Anyone following biblical studies on the web soon learns that there are some scholars who fear the potential of the internet. Anyone following certain scientists with larger than average egos also soon learns that some of them, too, don’t like what damage the web can do to their influence. And anyone attempting to engage in a scholarly or professional manner with political and social viewpoints that are very controversial in some quarters soon learns that some people cannot handle a truly free exchange of ideas and information.
Everybody, but scholars especially, should welcome the full potential of knowledge sharing that the internet has made possible. The Open Access movement can be said to have begun with the Budapest declaration of 2002:
By “open access” to this literature, we mean its free availability on the public internet, permitting any users to read, download, copy, distribute, print, search, or link to the full texts of these articles, crawl them for indexing, pass them as data to software, or use them for any other lawful purpose, without financial, legal, or technical barriers other than those inseparable from gaining access to the internet itself. The only constraint on reproduction and distribution, and the only role for copyright in this domain, should be to give authors control over the integrity of their work and the right to be properly acknowledged and cited.
What is the point of OA?
An old tradition and a new technology have converged to make possible an unprecedented public good. The old tradition is the willingness of scientists and scholars to publish the fruits of their research in scholarly journals without payment, for the sake of inquiry and knowledge. The new technology is the internet. The public good they make possible is the world-wide electronic distribution of the peer-reviewed journal literature and completely free and unrestricted access to it by all scientists, scholars, teachers, students, and other curious minds.
One might also argue that those who have had the privilege of higher learning have a responsibility to others in society. How can anyone justify keeping knowledge that has a public benefit away from the public, or how can one justify setting up hurdles to leap in order to access it?
Another benefit of OA is that it has the potential to keep researchers and academics generally just a little more accountable and honest. Surely most academics would presume that anything that works at increasing the appearance of public accountability is a good thing. Why would any object?
This is where we also enter the realm of free discussion. It is clear that too many scholars are not at all comfortable with defending their views in a public arena unless it is filled with sympathetic supporters of their ideas. The excuse sometimes given is that there are “trolls” out there, and time-wasters, and all sorts of problem commenters. Yup, there are. But that’s the beauty of the web — each of us has the ability to ban/delete etc the undesirables. Unfortunately too many researchers define undesirables so broadly as to include serious critics. Biblical studies seems far more than some other disciplines to be populated with scholars who are more interested in a form of evangelizing their own biases than in engaging seriously with critical discussion.
Some scholars are very stuck in an elitist pre-web mentality. They scoff at Wikipedia as a source when they could quite easily make a correction to an article they find in error. Do they despise the idea of getting their fingers dirty by engaging in a democratic sharing of knowledge?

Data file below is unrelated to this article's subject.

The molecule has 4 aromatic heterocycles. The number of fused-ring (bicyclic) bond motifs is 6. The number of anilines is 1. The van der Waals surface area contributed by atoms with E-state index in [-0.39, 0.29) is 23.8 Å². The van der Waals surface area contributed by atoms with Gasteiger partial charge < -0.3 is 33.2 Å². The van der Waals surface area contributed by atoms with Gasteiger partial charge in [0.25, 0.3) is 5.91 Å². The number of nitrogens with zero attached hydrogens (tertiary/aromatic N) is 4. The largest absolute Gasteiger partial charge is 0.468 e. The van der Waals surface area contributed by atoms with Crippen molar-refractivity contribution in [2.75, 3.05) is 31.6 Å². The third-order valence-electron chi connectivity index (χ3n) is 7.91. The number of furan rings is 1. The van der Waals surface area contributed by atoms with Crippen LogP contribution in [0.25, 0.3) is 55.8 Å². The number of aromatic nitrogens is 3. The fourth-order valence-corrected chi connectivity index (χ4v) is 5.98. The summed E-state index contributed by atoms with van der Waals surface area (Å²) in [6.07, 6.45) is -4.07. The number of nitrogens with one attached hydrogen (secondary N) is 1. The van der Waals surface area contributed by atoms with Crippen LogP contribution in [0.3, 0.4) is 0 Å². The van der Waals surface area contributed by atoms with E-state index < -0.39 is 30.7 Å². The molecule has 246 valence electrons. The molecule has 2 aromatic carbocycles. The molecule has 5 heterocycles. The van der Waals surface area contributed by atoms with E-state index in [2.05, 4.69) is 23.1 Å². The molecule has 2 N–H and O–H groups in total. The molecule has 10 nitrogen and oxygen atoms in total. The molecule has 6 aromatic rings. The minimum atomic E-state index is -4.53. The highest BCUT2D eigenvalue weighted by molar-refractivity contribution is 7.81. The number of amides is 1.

They scoff at the bizarre ideas found “out there” — forgetting, it seems, that what they read on the internet are the same sorts of “bizarre ideas” that have always been in the public domain. Some of them even viciously insult those who remain committed to ideas and beliefs that they themselves once held before they learned better. They seem to forget, some of them, how lucky they have been to have been in the circumstances that allowed them to know better, to acquire a superior education. Does not such luck and privilege bring a responsibility with it? Not all seem to think so, unfortunately. Perhaps they believe they have had no luck or privilege at all but have worked and sacrificed hard to achieve their good fortune. If so, they still have more to learn, like how lucky they have been to have had the genes, the make-up from birth or environment, the opportunities, to apply such effort so successfully.
(One prominent scholar has placed a different kind of hurdle to leap for anyone wanting to hear him air his views on his professionally developed blog. One is obliged to donate to a charity of his choosing. That, too, is another elitist technique that functions to filter out those less likely to disagree with his view or at least risk offending him; it is also a barrier to all but the more affluent who have the means to donate to charities above and beyond what they already do. (I say that on the basis of my past experience in collecting for charities: many of us who have done that sort of work door to door learn that it is often the poorest who are the biggest givers.) Perhaps Bart Ehrman thinks the minimal amounts he is asking are hardly onerous. I guess that’s true for many Americans.
Does Bart really think his own approach is one that others should follow — so that everyone would have to be paying every time they want to tap in to a more privileged person’s learning?
Sorry, but Bart Ehrman would do everyone a greater service if he joined up with the open access movement and accepted the public responsibility that comes with (educational) privilege.
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